Daily Inspiration #215 by Camille Wanty

Hi Steve,

I’m a French software engineer living and working in Paris, France. Photography has been my main hobby for the past 12 years.

Your website got me interested in street photography and rangefinders, I read everything I can on the subject and now own a little Canonet (one has to start somewhere) which I love ! I love the fact that in street photography, you never know what’s going to happen in front you. It also forces you to master your equipment ! The Canonet is so easy to master: Aperture, Shutter Speed, Focus, that’s it.

Until this recent shift in my photography style, I were a little bit bored with the kind of pictures I took. Some of them were pleasing to look at, but not all that interesting. I’m not saying that the pictures I take now are all beautiful and meaningful but at least I now know what makes an interesting photo.

And for me it involves the human presence (visible or not), good composition and a scene that is not too obvious; What I love about the pictures of the street photography masters is that reading them is not straightforward, they either have a deeply buried meaning or they’re fairly open to interpretation.

Taking a picture that matches the above criteria is very hard (at least for me) and I often get frustrated when missing unique scenes (actually hundreds of them) because of shyness preventing me from making those extra 2 steps !! But I’m getting it..slowly…and really enjoy practicing !!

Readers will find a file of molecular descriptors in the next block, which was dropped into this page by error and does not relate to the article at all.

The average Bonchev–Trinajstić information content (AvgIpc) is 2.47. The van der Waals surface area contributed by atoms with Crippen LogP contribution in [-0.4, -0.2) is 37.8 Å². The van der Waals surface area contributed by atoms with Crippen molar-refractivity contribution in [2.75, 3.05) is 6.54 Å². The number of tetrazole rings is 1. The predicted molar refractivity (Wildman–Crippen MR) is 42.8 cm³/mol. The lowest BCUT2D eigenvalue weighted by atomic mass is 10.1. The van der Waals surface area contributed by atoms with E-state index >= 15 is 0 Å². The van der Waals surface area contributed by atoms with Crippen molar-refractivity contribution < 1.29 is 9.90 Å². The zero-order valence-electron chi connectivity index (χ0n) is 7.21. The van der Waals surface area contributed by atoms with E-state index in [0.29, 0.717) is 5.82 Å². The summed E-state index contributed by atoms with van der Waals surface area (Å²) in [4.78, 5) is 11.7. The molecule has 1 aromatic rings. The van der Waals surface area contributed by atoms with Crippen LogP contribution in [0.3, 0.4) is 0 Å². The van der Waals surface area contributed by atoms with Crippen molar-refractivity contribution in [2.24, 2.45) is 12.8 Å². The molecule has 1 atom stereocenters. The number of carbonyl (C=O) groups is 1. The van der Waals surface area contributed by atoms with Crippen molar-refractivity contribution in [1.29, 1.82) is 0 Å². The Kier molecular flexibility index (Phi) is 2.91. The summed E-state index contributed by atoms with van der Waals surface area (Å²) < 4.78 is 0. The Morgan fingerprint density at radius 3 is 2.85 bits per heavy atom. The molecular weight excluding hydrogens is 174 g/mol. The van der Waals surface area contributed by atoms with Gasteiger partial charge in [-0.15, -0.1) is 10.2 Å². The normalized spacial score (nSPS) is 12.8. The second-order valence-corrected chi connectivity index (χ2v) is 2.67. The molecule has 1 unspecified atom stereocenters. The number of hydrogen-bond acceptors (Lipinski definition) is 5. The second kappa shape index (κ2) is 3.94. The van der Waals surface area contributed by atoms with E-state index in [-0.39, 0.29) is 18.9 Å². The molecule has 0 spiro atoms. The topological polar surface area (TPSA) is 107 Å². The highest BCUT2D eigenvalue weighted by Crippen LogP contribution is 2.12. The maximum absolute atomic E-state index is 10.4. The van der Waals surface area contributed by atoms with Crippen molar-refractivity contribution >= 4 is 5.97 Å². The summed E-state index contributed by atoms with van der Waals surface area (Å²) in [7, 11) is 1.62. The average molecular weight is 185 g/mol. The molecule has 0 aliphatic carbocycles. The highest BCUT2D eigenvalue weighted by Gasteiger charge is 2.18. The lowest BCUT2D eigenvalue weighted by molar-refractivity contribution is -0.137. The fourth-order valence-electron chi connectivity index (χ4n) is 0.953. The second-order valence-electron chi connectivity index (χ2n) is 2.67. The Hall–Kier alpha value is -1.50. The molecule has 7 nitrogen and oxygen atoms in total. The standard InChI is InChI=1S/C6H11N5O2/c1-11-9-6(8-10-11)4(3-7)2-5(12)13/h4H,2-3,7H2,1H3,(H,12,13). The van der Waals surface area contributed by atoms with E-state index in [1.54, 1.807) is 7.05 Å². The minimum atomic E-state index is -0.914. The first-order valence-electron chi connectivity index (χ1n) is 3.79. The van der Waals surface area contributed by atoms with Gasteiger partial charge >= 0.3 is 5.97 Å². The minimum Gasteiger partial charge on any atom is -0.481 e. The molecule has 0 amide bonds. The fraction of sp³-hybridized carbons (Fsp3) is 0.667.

Here’re some of my attempts:

Rue de Rivoli, Paris
Canon Canonet QL17 GIII, Kodak TRIX 400
What I find interesting about this picture is the difference between the attitude of the policeman in the front and those of the following policemen. The first is serious and stiff, reinforced by the frame behind him, the others are distracted, relaxed, smiling.

I won’t tell you what made them smile and turn their heads, I’ll let you imagine 🙂

Vintage For Sale
Place des victoires, Paris
Canon Canonet QL17 GIII, Fujifilm Superia 200
In this shot, if you look at the sign on the car’s window, you’ll know that the car is for sale. But then, is one of the three guys the owner and the other two potential buyers or are they just bystanders enjoying vintage cars ?

Even I don’t know for sure…

Jardin des Tuileries, Paris
Nikon D90, 35mm
This picture reminds me of the photographic workflow: The man on the left is taking a picture, the bent people on his right are looking at the result and the last standing man is looking for other photo opportunities.

The big wheel might suggest that the workflow is cyclic, never ending. Well, it’s my interpretation anyway 🙂


That’s it, I hope you enjoyed the pictures and get inspired by them the same way I got inspired by the other readers pictures and words.
Steve, thanks for the hard work on the site and for building the great community around it !

Camille Wanty



  1. In general I like the pictures. It only bothers me the water “coming out” from the camera of the guy in the last photo. I think it looks funny and distracts from your interpretation, makes the photo look less “poetic”, but I like the look a lot..If only you have moved a few inches aside!

  2. Great story camille! Your thoughts are identical to minne, especially the frustration caused with my shyness 🙂

  3. Love the last photo and your interpretation of it! 🙂
    This also reminds me that one if my favourite things about London is the Eurostar to Paris!

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